The 16th regional meeting of the national authorities of state parties in Asia, which started yesterday in Thimphu, will discuss and share experiences regarding national implementation of the Chemical Weapons Convention (CWC).
The three-day meeting, participated by 21 countries, would also focus on issues related to trade in chemicals, role of customs in enforcing the convention transfers regime for scheduled chemicals, and how to strengthen cooperation among relevant stakeholders to improve the control of cross-border movements of chemicals.
The Convention on the Prohibition of the Development, Production, Stockpiling and Use of Chemical Weapons and on their Destruction, commonly known as the CWC, is an arms control agreement which outlaws the production, stockpiling, and use of chemical weapons.
Senior coordination and planning officer of implementation support branch with Organisation of the Prohibition of Chemical Weapons (OPCW), Chizu Matsushita, said that it is important to discuss the role of customs authority in the implementation of the convention as customs are at the front line of regulating the transfer of the chemicals. “That’s where transfer of goods including chemicals happen and unless they are aware about the risk of importing and exporting of the scheduled chemicals under the convention, it is very difficult to regulate the transfer.”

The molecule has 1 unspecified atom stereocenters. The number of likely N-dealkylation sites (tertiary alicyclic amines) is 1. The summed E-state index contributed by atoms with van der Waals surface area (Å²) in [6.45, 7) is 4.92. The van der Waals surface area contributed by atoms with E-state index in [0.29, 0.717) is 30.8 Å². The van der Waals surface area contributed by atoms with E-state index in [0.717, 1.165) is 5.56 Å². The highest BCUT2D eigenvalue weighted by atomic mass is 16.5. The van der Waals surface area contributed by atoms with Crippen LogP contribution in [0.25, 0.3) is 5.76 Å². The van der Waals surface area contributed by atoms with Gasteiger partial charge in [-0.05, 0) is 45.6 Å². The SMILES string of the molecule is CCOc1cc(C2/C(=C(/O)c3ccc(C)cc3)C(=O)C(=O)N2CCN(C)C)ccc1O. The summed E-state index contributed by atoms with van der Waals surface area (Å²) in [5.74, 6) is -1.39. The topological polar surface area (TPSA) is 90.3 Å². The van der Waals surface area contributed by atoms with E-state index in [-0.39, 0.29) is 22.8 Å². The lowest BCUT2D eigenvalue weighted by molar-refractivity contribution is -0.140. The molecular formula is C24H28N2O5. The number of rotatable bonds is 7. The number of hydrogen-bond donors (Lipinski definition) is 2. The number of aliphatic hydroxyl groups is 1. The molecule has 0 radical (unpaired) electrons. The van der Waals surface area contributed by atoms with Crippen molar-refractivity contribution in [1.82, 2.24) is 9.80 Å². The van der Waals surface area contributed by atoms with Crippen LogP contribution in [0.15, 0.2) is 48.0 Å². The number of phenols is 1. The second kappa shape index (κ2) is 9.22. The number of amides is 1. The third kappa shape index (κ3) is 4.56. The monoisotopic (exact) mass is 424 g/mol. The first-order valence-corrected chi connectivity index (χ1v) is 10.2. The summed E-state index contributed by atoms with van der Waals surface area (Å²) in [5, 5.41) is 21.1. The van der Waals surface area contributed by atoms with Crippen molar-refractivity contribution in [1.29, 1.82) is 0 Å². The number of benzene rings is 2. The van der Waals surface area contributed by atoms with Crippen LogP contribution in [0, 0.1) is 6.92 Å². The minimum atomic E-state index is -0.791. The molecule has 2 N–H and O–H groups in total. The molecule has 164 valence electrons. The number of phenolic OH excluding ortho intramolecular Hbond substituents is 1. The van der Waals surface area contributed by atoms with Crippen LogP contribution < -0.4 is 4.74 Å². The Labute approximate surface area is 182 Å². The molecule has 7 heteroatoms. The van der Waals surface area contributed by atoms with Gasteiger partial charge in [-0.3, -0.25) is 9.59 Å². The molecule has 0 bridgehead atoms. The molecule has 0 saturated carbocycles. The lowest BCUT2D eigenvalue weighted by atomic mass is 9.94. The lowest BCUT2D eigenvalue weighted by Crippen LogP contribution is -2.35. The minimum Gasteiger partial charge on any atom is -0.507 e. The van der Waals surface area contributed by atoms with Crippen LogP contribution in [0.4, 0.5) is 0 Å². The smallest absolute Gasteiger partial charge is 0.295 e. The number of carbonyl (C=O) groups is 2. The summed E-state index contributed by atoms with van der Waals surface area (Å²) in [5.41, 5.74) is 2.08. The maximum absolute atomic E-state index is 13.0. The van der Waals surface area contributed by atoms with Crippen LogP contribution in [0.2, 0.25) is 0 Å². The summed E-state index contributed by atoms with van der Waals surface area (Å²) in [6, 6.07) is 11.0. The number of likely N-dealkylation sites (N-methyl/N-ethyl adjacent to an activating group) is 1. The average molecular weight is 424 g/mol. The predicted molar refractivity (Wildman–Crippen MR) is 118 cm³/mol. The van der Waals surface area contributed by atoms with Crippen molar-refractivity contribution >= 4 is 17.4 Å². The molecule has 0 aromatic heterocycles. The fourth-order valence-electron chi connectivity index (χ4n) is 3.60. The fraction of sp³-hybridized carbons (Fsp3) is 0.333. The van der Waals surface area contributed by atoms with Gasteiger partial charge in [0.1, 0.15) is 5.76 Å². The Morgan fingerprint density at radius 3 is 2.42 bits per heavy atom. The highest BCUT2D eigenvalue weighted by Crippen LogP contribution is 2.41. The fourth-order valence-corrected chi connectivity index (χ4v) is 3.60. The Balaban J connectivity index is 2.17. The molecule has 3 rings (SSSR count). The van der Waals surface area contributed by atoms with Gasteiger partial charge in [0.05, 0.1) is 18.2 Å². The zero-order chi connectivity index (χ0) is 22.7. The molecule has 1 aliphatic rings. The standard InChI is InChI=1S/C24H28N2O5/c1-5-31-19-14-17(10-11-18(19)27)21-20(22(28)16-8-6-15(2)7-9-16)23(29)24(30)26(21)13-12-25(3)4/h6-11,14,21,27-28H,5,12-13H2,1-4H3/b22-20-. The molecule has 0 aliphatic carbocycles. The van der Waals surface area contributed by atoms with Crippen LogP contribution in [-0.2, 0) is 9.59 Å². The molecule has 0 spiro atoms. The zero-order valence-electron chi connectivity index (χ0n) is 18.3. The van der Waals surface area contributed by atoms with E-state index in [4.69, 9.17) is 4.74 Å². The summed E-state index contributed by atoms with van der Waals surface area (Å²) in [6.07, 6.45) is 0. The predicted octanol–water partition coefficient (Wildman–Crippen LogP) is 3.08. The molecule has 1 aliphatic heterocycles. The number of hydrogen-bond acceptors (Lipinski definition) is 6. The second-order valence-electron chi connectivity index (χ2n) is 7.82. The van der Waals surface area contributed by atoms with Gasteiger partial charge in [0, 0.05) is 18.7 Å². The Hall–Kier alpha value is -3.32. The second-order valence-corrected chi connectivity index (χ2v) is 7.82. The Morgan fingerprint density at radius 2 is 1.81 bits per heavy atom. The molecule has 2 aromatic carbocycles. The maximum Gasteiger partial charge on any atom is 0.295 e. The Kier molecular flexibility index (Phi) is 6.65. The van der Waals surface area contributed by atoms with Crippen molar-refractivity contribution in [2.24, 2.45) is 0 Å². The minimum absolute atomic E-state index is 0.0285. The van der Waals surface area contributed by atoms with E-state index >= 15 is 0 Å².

She said that it is important to adopt the convention to regulate the use, transfer, production and other activities related to chemicals as most chemicals have dual use. “Chemical could be used to make weapons of mass destruction but at the same time it could be used in the daily lives such as soaps or pesticides.”
Although many do not fall under CWC schedule, Bhutan imports about 4 percent chemical or allied industries products.
Chizu Matsushita said that the current challenge Bhutan is facing is in adopting a national legislation which is applicable to the national situation for the implementation of the international convention. “Legislation is the starting point of other regulations to come. Other Bhutanese authorities already have an established framework. It is only a matter of putting it in line with the requirements of the Convention.”
Foreign affairs ministry, which is the National Authority of Bhutan for the CWC, is in the process of drafting the national legislation.
Bhutan signed the Convention on April 24, 1997 and ratified it on August 18, 2005 as the 171st country. The Convention entered into force on September 17, 2005.